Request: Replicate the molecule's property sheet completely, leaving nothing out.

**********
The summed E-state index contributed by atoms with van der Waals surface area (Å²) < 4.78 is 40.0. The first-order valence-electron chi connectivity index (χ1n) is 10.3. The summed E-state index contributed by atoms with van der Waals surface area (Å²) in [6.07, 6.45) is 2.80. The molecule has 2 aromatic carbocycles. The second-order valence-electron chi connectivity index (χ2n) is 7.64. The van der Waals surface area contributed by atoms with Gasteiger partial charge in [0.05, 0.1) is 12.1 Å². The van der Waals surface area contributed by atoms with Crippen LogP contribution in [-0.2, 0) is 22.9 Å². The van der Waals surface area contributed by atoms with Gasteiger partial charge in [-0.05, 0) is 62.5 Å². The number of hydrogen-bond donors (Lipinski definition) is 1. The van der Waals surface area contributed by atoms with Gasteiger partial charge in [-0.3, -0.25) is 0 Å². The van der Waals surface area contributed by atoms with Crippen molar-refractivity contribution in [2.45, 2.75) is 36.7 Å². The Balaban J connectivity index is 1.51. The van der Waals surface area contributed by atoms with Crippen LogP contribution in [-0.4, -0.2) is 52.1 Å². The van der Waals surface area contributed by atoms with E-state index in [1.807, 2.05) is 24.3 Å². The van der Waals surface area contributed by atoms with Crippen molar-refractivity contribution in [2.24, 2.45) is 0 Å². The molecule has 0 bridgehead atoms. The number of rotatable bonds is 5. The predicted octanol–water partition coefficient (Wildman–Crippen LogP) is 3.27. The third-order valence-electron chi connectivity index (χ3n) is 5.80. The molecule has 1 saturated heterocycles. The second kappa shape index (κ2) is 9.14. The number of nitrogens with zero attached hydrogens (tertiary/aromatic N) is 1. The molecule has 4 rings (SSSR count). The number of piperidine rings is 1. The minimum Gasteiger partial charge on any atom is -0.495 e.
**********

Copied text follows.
The summed E-state index contributed by atoms with van der Waals surface area (Å²) < 4.78 is 40.0. The first-order valence-electron chi connectivity index (χ1n) is 10.3. The summed E-state index contributed by atoms with van der Waals surface area (Å²) in [6.07, 6.45) is 2.80. The molecule has 2 aromatic carbocycles. The second-order valence-electron chi connectivity index (χ2n) is 7.64. The van der Waals surface area contributed by atoms with Gasteiger partial charge in [0.05, 0.1) is 12.1 Å². The van der Waals surface area contributed by atoms with Crippen LogP contribution in [-0.2, 0) is 22.9 Å². The van der Waals surface area contributed by atoms with Gasteiger partial charge in [-0.05, 0) is 62.5 Å². The number of hydrogen-bond donors (Lipinski definition) is 1. The van der Waals surface area contributed by atoms with Gasteiger partial charge in [-0.3, -0.25) is 0 Å². The van der Waals surface area contributed by atoms with Crippen molar-refractivity contribution in [2.45, 2.75) is 36.7 Å². The Balaban J connectivity index is 1.51. The van der Waals surface area contributed by atoms with Crippen LogP contribution in [-0.4, -0.2) is 52.1 Å². The van der Waals surface area contributed by atoms with E-state index in [1.807, 2.05) is 24.3 Å². The van der Waals surface area contributed by atoms with Crippen molar-refractivity contribution in [2.24, 2.45) is 0 Å². The molecule has 0 bridgehead atoms. The number of rotatable bonds is 5. The predicted octanol–water partition coefficient (Wildman–Crippen LogP) is 3.27. The third-order valence-electron chi connectivity index (χ3n) is 5.80. The molecule has 1 saturated heterocycles. The second kappa shape index (κ2) is 9.14. The number of nitrogens with zero attached hydrogens (tertiary/aromatic N) is 1. The molecule has 4 rings (SSSR count). The number of piperidine rings is 1. The minimum Gasteiger partial charge on any atom is -0.495 e.